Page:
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May 24, 2018  |  Login
Affording the Landscape You Want
By Bill Marken & The National Gardening Association

Divide your landscaping project into logical sections according to your list of priorities, and start your tally:

  1. List the plants you want to use in each section of the project, and either collect your own prices by shopping nurseries and garden centers or ask a nursery to give you a quote on the whole shebang.
  2. Use your plan to measure the areas where you want to install brick, pavers, concrete, or other hardscape materials, and take your measurements to a supplier to get estimates on materials.
  3. Make a checklist of the costs of each section of the project, including hardscape items and the plants.
  4. Consider what, if any, new tools you need to buy.

Visit a building supply store, taking your lists of figures along with you. There, you can find an expert who can calculate exactly what each part of your project will cost. Be sure to find out the delivery charge, and get an estimate on installation, too.

Although you may want to do all the work yourself, having the installed price isn’t a bad idea — just in case you run out of steam. Fill out a checklist like the one shown in the table below for each section of your landscape and then tally up a grand total.

The advantage to having separate price tags attached to the various sections of your plan is that you then have an idea of how big a bite each new step is going to take out of your budget. Keep in mind, though, that the estimates you start with may change — go up, that is — by the time you actually begin the next phase.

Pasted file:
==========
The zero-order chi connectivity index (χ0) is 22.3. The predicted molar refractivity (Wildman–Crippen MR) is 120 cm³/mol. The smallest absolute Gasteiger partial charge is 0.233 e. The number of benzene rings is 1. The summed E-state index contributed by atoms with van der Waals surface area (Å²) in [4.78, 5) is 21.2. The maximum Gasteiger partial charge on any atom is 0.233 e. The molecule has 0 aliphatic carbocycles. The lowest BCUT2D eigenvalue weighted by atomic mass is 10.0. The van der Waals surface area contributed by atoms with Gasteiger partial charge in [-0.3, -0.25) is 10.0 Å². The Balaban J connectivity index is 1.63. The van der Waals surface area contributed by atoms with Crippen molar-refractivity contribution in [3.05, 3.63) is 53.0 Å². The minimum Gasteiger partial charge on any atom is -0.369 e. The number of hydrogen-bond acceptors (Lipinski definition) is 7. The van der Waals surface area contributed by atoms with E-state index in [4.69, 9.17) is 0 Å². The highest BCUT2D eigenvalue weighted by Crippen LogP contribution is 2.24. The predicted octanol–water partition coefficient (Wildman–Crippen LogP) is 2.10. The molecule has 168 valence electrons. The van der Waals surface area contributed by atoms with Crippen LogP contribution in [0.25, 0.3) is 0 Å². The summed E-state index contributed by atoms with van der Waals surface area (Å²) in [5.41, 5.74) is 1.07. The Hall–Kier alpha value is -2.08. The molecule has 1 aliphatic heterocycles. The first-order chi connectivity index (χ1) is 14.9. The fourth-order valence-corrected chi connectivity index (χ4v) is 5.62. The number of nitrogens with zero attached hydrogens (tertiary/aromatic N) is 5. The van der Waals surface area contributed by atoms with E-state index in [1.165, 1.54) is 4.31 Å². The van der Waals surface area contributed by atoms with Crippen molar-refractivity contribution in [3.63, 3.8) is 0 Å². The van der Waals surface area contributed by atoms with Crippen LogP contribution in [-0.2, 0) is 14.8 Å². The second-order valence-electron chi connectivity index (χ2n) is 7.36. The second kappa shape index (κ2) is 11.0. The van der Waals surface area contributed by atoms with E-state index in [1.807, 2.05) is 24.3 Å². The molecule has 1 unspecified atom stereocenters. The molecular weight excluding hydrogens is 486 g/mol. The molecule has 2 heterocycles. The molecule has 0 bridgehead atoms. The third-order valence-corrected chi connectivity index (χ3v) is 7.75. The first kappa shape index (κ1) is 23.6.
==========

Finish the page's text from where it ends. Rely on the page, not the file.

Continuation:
Pricing Checklist
Element Price Delivery Charge Installation Charge
Outdoor furniture
Irrigation system


Landscape One Clod Of Dirt At A Time

Renovating your entire yard in one fell swoop can overwhelm even the most dedicated gardener, unless you have an unlimited budget or a staff of helpers on hand.

  • Establish your priorities. Plan to work on the areas that you’ll use — and enjoy — the most.
  • Have a long-term plan. Redo your yard on a two-to-five-year plan. Weigh the plan against your budget to see which projects you can do this year.
  • Do a little at a time. Rarely does one weekend of hard labor a landscape make. Avoid a disheveled yard by focusing on one small area at a time, and completing it before you move on to the next.

7 Ways to Practice Conservation – Of Your Wallet!

You can shave hundreds off of your landscaping price tag with a few cost-cutting tricks:

  • Buy from the source. Look for brickyards, paving makers, stone and slate quarries, gravel yards, and other nearby sources of raw materials. Such suppliers are probably listed in your phone book. Do some comparison shopping and know how much you need — before you ask for a price.
  • Find a friend with a pickup truck. Don’t strain the springs of your own or a friend’s truck with stone or other ultra-heavy materials, but do haul your own lumber and anything else that you can safely carry. You save big on delivery charges.
  • Combine brick with concrete. Instead of installing costly all-brick walks, combine brick with concrete. Use the brick as decorative strips in the walk. more


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